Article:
Idols SA Season 11 reached another milestone this week with over 6.4 million votes cast for the Season 11 Top 7 between Sunday evening 11 October and Tuesday evening 13 October – that’s over 4 million votes more than for the corresponding week in last year’s Season 10. But unfortunately Idols’s “comeback kid”, 22-year-old Amanda Antony from Port Elizabeth, received the fewest of this massive number of votes, making her the fourth Top 10 finalist to go home.
With the Top 10 now whittled down to Top 6, each contestant on Sunday got to perform two numbers under the musical theme of “90’s vs Today” – one song each in the first round from the decade in which they were all born, the Nineties, and then for the second round, a hit song from the current charts.
The first person to receive enough votes to survive to the Top 6 was 24-year-old Karabo Mogane. Born in 1991, Karabo went back to April 1995 for Boys II Men classic “Water Runs Dry” for his first performance. And from today’s tracklists he selected Hozier’s “Someone New”.
“You were heart-and-soul, knee-deep in that song,” Gareth Cliff said happily. An impressed Somizi Mhlongo said that Karabo was a songwriter’s dream and a producer’s dream and an arranger’s dream. Unathi Msengana agreed with both of her colleagues and also commended Karabo on his professional breath control. “Your singing has improved tremendously during this competition,” Randall Abrahams noted approvingly.
Next up was Dineo Moseki (22) from Vryburg, a 1993 baby who chose Lauryn Hill’s “Ex-Factor” from December 1998 as her Nineties song. And her current hit choice was local outfit Beatenberg’s “Rafael”.
Gareth noted how much better Dineo sounds when she tackles something upbeat like that second song. “Last week your spaceship crashed and you were the only survivor found!” Somizi joked. “You survived,” he said encouragingly. Unathi commented that she loved Dineo’s interpretation of the Lauryn Hill song, but it didn’t sound like Randall was impressed – “I have a funny feeling the boys are going to take the second round as well,” he commented.
21-year-old Rhema Varrie from Alberton was born in 1994 and his Nineties hit from February 1995 was Radiohead’s “High And Dry”. His selection from the 2015 charts was One Republic’s “Counting Stars”.
Gareth noted that Rhema has a unique sound and advised him to make that his distinctive standout quality. “When Jesus says ‘yes’, no Randall can say ‘no’!” Somizi cracked. “Hallelujah!” Unathi concurred. And Randall was happy not only about Rhema’s improvement as a singer, but also with the talent that he displayed on multiple instruments tonight. He just expressed a wish that Rhema would also increase in confidence, like Karabo and Loyiso had done.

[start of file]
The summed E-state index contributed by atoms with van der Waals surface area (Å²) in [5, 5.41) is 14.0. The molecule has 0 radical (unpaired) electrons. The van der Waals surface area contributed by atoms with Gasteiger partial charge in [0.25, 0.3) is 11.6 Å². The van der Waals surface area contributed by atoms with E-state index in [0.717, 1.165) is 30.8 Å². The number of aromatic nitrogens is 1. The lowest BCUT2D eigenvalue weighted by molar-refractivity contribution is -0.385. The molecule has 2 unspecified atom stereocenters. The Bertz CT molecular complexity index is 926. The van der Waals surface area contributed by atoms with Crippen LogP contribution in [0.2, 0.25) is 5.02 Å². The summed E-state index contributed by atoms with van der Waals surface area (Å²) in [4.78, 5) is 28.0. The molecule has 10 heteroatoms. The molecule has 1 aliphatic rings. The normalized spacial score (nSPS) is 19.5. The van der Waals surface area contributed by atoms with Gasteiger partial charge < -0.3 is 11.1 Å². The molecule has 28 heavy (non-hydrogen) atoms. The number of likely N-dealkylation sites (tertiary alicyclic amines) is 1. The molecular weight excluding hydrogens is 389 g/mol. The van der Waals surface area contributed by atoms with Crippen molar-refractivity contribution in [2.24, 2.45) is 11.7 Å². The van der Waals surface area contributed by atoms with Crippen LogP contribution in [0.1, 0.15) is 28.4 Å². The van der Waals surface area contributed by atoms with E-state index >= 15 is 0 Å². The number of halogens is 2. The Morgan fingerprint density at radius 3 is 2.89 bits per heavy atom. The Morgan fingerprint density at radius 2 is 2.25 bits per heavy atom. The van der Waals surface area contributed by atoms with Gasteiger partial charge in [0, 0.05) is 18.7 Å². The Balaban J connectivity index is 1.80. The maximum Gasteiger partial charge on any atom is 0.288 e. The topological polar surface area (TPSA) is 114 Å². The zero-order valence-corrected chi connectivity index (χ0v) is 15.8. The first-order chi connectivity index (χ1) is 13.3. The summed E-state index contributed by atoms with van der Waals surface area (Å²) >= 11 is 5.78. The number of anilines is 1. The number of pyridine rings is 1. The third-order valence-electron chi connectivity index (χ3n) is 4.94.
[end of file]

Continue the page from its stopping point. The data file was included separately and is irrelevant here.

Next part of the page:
Siphelele Ngcobo (24) from Inanda, who was born in 1991, selected the classic All 4 One hit “I Can Love You Like That” from June 1995. And for his second round song Siphelele stuck with a vernac choice as always, Nathi’s “Nomvula”, which earned him a standing ovation from Unathi and Somizi.
“I was blown away,” Gareth admitted. “Your voice is anointed!” Somizi raved. “Even if you don’t speak English or sing English, stick to where your heart and soul is, you will never be hungry,” he advised. Unathi thought Siphelele “destroyed” with the second performance, and Randall seemed dumbstruck. “Just a few weeks ago it looked like you were going home,” he spluttered. “In my time on Idols I’ve never seen such a comeback …”
23-year-old Mmatema Moremi from Limpopo was born in 1992 but her Nineties hit tonight was from September 1998: Deborah Cox’s “Nobody’s Supposed To Be Here”. And from the current world charts Mmatema chose Jess Glynne’s hit, “Hold My Hand”.
”It’s almost as if you’ve been performing all your life. You just don’t put a foot wrong,” Gareth marveled. But he requested that she tackle something “risky” next week. Somizi admitted that he didn’t know the song, “but you made me love it!” he raved. Unathi was not thrilled with Mmatema’s first song, “but then you came back and said ‘this is I … this is how it will be done …’” she noted happily. And Randall thought he couldn’t add anything to that feedback. “I’m just going to say it was great to hear you do a pop song,” he smiled.
16-year-old Loyiso Gijana from Uitenhage was born in 1999 his Nineties song, from August 1991, was the Boyz II Men hit: “It’s So Hard To Say Goodbye To Yesterday”. Halfway through Sunday’s show Gareth Cliff, Somizi Mhlongo, and Unathi Msengana thought that Loyiso had delivered the best performances of the first round, and Randall Abrahams agreed that all four of the guys had given sterling performances.
And for his 2015 hit at the end of the second round Loyiso chose “Hold Back The River”, by James Bay. “You see, you’re not afraid at all to take risky songs and make them work,” Gareth said happily. “I don’t know how to fault you,” said Somizi. He noted that Loyiso could give Usher and Chris Brown a run for their money. Unathi commented on the passion in Loyiso’s performance, “and the passion you will feel in the voting,” she smiled. “We so easily forget how young you are,” said Randall. But he warned that from next week it’s anybody’s competition to win or to lose.
Voting for the Top 6 opened during the course of Sunday’s live broadcast and will close at 22:00 on Tuesday, 20 October.